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Thursday, January 8, 2015

Replication of the Lemiux and Felson Study on Person-Hours/Activity in Relation to Violent Crime Victimization in Austin, Texas

Replication of the Lemiux and Felson Study on Person-Hours/Activity in Relation to Violent Crime Victimization in Austin, Texas

An attempt to replicate the Lemiux and Felson study to determine level of risk for victimization of violent crime localized to Austin, Texas, would not work with the current 2010 Census and (Uniform Crime Reporting) UCR data. The Census data does not include the time/activity data that collected through review of American Time Use Survey (ATUS), and the Part I indexed crimes collated via the UCR do not match the range of crimes labeled as “violent” and gathered through their study of National Crime Victimization Survey (NCVS) data. Lemiux and Felson “Twenty types of violence are included in this analysis, ranging from verbal threats of assault to completed rapes.” (2012, p.p 640-641).
So is there a method to replicate this study otherwise? One category of data for ATUS is under the code METAREA, which reports the metropolitan area in which a household was located. By finding METAREA for the Austin area, and filtering the data, we could use the local ATUS data. 2010 ATUS data can be downloaded from the Bureau of Labor Statistics. (BLS, 2014) Unfortunately, we would not be able to localize the NCVS data, as there is no sorting this data by region; instead, NCVS defines location of residence by urbanicity, or type of urban location (urban, suburban, or rural). (BJS, n.d) We could return to the UCR Table 6 to match the metropolitan area, but then we run into the issue of the indexed crime data that is collected by the UCR versus the range of definitions for violent crime that Lemiux and Felson garnered from the NCVS. We next turn to the Austin Police Department (APD, and find their reported crime statistics. (APD, n.d.) This returns us to the same issue in reporting that using UCR data presents; APD reports the Part I indexed crimes by their own category, and non-indexed crimes as the total of all non-indexed crime, preventing us from replicating the results of the study of Lemiux and Felson.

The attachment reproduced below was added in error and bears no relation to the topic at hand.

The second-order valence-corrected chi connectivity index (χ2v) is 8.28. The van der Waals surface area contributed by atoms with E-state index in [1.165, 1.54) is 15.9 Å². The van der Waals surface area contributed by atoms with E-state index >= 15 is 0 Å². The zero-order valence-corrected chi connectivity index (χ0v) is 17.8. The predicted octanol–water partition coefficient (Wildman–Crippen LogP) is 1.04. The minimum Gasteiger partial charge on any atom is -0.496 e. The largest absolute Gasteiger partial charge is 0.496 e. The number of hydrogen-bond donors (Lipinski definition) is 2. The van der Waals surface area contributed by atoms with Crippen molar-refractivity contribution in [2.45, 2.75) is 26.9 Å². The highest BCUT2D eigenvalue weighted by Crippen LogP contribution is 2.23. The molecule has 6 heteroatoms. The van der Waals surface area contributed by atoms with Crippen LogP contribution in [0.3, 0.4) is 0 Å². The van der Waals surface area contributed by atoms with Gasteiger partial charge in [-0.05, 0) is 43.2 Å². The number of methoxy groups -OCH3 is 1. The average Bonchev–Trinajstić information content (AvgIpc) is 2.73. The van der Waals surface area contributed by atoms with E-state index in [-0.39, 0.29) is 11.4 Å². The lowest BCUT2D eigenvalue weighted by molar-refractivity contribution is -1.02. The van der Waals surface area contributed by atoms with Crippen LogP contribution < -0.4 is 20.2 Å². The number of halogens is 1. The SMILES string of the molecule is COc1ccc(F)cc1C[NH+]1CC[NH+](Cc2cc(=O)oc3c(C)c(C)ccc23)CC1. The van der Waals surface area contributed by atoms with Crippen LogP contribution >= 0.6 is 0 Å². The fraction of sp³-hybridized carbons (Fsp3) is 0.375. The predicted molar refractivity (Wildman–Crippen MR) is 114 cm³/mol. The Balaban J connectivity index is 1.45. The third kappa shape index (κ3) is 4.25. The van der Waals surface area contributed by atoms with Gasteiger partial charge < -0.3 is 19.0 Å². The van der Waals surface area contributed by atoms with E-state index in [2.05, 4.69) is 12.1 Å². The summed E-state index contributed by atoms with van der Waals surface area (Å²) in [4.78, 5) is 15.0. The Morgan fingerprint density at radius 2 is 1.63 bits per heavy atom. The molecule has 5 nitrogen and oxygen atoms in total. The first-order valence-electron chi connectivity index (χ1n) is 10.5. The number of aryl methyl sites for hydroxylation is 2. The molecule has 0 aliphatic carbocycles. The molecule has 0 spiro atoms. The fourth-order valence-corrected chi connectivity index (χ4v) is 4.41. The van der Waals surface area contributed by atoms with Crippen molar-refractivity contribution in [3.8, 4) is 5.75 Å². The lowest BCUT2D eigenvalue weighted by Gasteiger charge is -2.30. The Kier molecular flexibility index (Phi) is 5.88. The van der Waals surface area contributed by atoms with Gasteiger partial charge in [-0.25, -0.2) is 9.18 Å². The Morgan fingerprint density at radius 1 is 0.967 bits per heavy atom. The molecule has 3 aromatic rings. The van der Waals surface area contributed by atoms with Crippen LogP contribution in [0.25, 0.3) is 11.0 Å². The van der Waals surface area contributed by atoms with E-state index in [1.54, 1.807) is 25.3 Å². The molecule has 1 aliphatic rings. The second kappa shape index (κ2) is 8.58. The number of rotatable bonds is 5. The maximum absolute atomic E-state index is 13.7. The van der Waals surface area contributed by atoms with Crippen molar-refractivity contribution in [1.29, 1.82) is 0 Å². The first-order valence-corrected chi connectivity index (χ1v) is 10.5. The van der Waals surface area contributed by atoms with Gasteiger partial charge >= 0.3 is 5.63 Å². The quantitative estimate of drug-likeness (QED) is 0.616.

However, we can approximate their risk assessment for time activity for the indexed crimes reported by either APD or the UCR, keeping in mind that “Any differences between offenses reported in this[APD's] report and the Uniform Crime Report are due to differences in time of report, reporting requirements, and the inclusion of unfounded cases.”(APD, n.d., para. 6). In fact, with not only that consideration but that the UCR Table 6 represents data from the metropolitan area, not not just the City of Austin, we then would use the UCR Table 6 data as the numerator data, and the ATUS data filtered by the METARE A code for the Austin region for the denominator data. Lemiux and Felson discuss their selection of the numerator/denominator on pp. 640-641 for comparison; in our study, we are looking at the UCR Table 6 data, specifying Part I indexed violent crimes for the Austin metropolitan area as the numerator, and the ATUS METAREA data as the denominator.
In conclusion, the violent crime victimization risk assessment that Lemiux and Felson based on time adjusted study cab be replicated for a metropolitan area with the caveat that the violent crime risk will only be assessed for the violent Part I crimes, and not for all violent crimes as defined by Lemiux and Felson.

Appendix 1 – Tables and Charts

Table 1- 2010 Violent Crime by Indexed Crimes
38 Murder and nonnegligent manslaughter
265 Forcible rape
1231 Robbery
2256 Aggravated assault